We hope you’re able to join us for Easter in the warm coastal breezes of Sanibel, but if you can’t, you can still have some Sundial fun wherever you are by making some of these Easter shell crafts! Use some of your favorites you’ve collected from previous trips to Sundial.
Photo from Martha Stewart – Manal Aman
- White seashells
- Food coloring
- White vinegar
- Bowls or containers
- Newspaper/paper towels
- Optional: Drying rack
- Switch it up this year and dye seashells instead of Easter eggs! To ensure a clean and manageable workspace, you will first need to lay out newspapers or paper towels.
- Set out a container for each color dye and fill the containers with one cup of hot water. The container will need to be deep enough to completely submerge the shell.
- Next, mix one teaspoon of vinegar and about 20 drops of food coloring in the water. The more food coloring you use, the more vibrant the color! The time soaked will depend on what shade you would like your shell to appear. Light colors ~ 5 minutes, deep colors ~10 minutes.
- Use either a spoon or a tong to help remove the shells from the dye to avoid staining your fingers.
- Finally, line a drying rack or tray with paper towels, then carefully place your shells on the paper towels to dry and there you have it, a new unique set of dyed seashells for display!
Seashell Easter Friends
Photo from Glued to My Crafts Blog by Stacey Gibbon
- White Seashells
- Craft paint or paint pens
- Variety of paint brushes
- Two large paper plates
- Small googly eyes
- Foam paper/felt
- This is a fun, simple and creative craft for kids! First, take out two paper plates and place the seashells on one and small dots of paint on another.
- To make the Easter-themed friends, paint the front of the shells to look like a bunny or chick. When you are done painting, set the shells to dry.
- After they are completely dry, add two drops of glue near the top of the shell and press googly eyes into the glue dots.
- Use your imagination and add any other fun touches including bunny ears, feathers, etc.!
Mermaid Easter Eggs
Photo from A.C. Moore
- 5” wooden eggs
- Air-Dry modeling clay
- Adhesive embellishments (jewels, sequins, small shells, etc.)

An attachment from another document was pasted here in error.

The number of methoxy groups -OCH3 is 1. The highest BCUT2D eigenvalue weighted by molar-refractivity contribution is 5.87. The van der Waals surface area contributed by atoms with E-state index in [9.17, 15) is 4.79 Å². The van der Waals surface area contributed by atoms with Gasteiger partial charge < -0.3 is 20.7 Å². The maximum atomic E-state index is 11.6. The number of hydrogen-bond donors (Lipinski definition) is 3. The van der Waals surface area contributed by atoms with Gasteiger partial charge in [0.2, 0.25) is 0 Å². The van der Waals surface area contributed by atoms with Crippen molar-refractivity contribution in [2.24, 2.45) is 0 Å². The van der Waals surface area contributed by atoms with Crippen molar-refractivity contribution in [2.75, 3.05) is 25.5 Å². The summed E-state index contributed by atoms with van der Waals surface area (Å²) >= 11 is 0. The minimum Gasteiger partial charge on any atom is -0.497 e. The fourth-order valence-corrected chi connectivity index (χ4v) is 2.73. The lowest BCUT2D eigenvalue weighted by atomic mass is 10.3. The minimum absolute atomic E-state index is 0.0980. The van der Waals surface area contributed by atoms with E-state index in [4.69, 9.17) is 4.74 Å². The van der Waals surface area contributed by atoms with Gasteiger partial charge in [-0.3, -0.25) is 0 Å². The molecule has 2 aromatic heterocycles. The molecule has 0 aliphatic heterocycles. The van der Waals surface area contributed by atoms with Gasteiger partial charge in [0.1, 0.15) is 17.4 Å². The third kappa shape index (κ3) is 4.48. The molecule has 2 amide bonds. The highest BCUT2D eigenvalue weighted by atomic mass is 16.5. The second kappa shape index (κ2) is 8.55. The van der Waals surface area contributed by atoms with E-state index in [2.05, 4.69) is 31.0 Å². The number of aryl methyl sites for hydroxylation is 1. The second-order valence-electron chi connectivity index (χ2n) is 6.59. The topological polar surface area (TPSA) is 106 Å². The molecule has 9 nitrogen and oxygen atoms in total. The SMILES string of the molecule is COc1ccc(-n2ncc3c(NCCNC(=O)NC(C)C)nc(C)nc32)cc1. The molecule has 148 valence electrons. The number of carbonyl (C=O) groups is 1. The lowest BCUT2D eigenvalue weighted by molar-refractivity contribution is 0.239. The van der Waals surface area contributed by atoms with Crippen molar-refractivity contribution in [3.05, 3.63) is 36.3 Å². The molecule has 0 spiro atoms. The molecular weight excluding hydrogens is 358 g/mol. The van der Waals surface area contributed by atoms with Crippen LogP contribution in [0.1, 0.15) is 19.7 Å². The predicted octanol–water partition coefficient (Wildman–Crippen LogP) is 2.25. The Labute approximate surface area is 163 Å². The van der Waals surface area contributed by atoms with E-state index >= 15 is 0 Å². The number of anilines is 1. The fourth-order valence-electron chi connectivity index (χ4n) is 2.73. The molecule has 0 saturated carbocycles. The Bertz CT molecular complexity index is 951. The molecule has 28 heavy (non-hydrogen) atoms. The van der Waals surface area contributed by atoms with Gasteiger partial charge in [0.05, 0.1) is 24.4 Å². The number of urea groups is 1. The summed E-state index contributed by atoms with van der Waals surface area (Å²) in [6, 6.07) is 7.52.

- Metallic acrylic paint
- Paint brush
- Icing tips
- Gloves (optional)
- Another way to take Easter egg decorating to the next level! Start by taking the modeling clay out of the packaging and pouring quarter sized drops of paint into the middle. Knead clay until paint is absorbed and continue adding drops of paint until the clay takes a metallic color.
- Wrap the clay around the wooden egg and smooth the sides to cover all surfaces. To make the egg shiny, add a thin layer of paint on the surface.
- While the clay is still soft, add on all the embellishments, starting with the large pieces and then filling in spaces with the smaller items. Get creative and use the icing tip to make pattern designs.
- Allow the clay to dry overnight and then you are all set to show off your masterpiece!
Seashell and Sand Egg Decor
Photo from Pinterventures
- Paper Mache eggs
- White chalk paint
- Desert sand acrylic paint
- Small white ark seashells
- Hot glue/glue gun
- Paint brush
- Mod Podge
- Egg carton
Two crafts in one! These decorated eggs go perfectly together and serve as beautiful decorations that can stay up year-round, unlike some Easter decorations. Picture these on your mantle or as a table centerpiece!
- To begin, you will need to paint the paper mache eggs white and separate the shells into small, medium, large, and broken piles. This will make it easier to piece together when you are working.
- Add a glob of glue to the top of the egg and add three shells in a circular shape, overlapping a bit. Try to add them quickly before the hot glue dries!
- Next, add a semicircle of glue under the first shells and attach new shells slightly overlapping the ones on top (TIP: dip the top of the shell in the glue first so that it can be more securely attached to the other shells). Continue this pattern all the way around the shell and for future rows.
- When you are about halfway, flip the egg upside down and press the shells firmly onto the egg to ensure they are attached. Continue adding glue and shells to completely cover the egg.
- To complete the shell puzzle, find a small or broken piece to finish covering the final open spot on the egg.
- Once you pull off all the excess glue strings, you have completed the first egg in this decor set!
- For sand-covered eggs, start by painting the paper mache egg with the desert sand acrylic paint and then while the egg is drying, fill a container with sand.
- After the paint is dry, apply one coat of mod podge on half of the egg by dabbing the mod podge, not painting it. Press the mod podge-covered side of the egg in sand and then do the same with the other side. Place the sand-covered egg on an egg carton to dry.
- Once completely dry, add another coat of mod podge and apply a second layer of sand as previously instructed. Again, let this dry completely to ensure the sand doesn’t smudge.
- Apply a final coat of mod podge to the egg, which will seal the outer layer of sand. Let dry and enjoy! You have now completed both designs in this decor set!
These crafts are the perfect way to create a keepsake out of any old shells, sand, or souvenirs you have collected on various trips! Make sure to share your creations with us on Sundial social media and let us know if you have any other creative Easter ideas. Happy crafting!